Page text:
Picture-Winged Fly (Delphinia picta)
Detailing the physical features, habits, territorial reach and other identifying qualities of the Picture-Winged Fly.
Updated: 8/17/2017; Authored By Staff Writer; Content ©www.InsectIdentification.org
The family of Picture-Winged Flies is filled with bold, flashy and striking members and Delphinia picta is no exception.
Delphinia picta is one of central and eastern North America's most common Picture-Winged Flies. Its wings are mostly black, but they bear solid white stripes and spots on them. The body, by contrast, is a lighter brown or flesh color. Its eyes are a pinky-rose color.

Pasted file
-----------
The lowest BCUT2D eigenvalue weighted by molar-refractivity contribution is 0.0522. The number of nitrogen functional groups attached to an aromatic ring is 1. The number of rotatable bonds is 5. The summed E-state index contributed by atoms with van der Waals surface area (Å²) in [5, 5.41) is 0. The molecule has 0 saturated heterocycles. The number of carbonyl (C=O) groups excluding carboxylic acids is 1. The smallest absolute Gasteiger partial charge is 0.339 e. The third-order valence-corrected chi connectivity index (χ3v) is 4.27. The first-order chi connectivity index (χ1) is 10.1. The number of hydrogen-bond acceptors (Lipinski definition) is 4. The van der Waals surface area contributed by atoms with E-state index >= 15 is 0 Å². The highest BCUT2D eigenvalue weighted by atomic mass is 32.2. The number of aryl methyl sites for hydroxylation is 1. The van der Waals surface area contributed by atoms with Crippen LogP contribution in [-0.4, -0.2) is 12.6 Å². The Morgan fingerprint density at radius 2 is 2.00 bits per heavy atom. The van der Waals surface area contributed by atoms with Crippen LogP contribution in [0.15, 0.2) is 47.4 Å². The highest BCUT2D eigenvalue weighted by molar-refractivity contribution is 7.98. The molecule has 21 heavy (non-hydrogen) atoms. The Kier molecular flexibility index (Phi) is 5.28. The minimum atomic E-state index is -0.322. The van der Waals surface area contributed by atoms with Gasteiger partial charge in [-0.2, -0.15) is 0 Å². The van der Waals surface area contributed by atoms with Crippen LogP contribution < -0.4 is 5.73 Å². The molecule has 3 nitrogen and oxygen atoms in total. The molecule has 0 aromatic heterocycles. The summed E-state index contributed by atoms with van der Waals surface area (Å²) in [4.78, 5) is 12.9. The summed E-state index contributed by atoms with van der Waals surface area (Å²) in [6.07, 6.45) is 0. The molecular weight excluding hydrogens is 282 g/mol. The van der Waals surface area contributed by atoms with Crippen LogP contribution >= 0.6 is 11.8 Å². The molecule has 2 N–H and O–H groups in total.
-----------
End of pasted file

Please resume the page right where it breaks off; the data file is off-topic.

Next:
Females will deposit hundreds of fertilized eggs using an ovipositor, a syringe-like tail. The eggs are placed inside very rotten fruit, vegetable or flower matter. Within a week, they will hatch and the larvae (maggots) will feed on the remains of the plant matter surrounding them. Though most larvae will pupate and emerge as adults in the same year, the larvae can overwinter in deeper ground and complete their aging process the subsequent spring.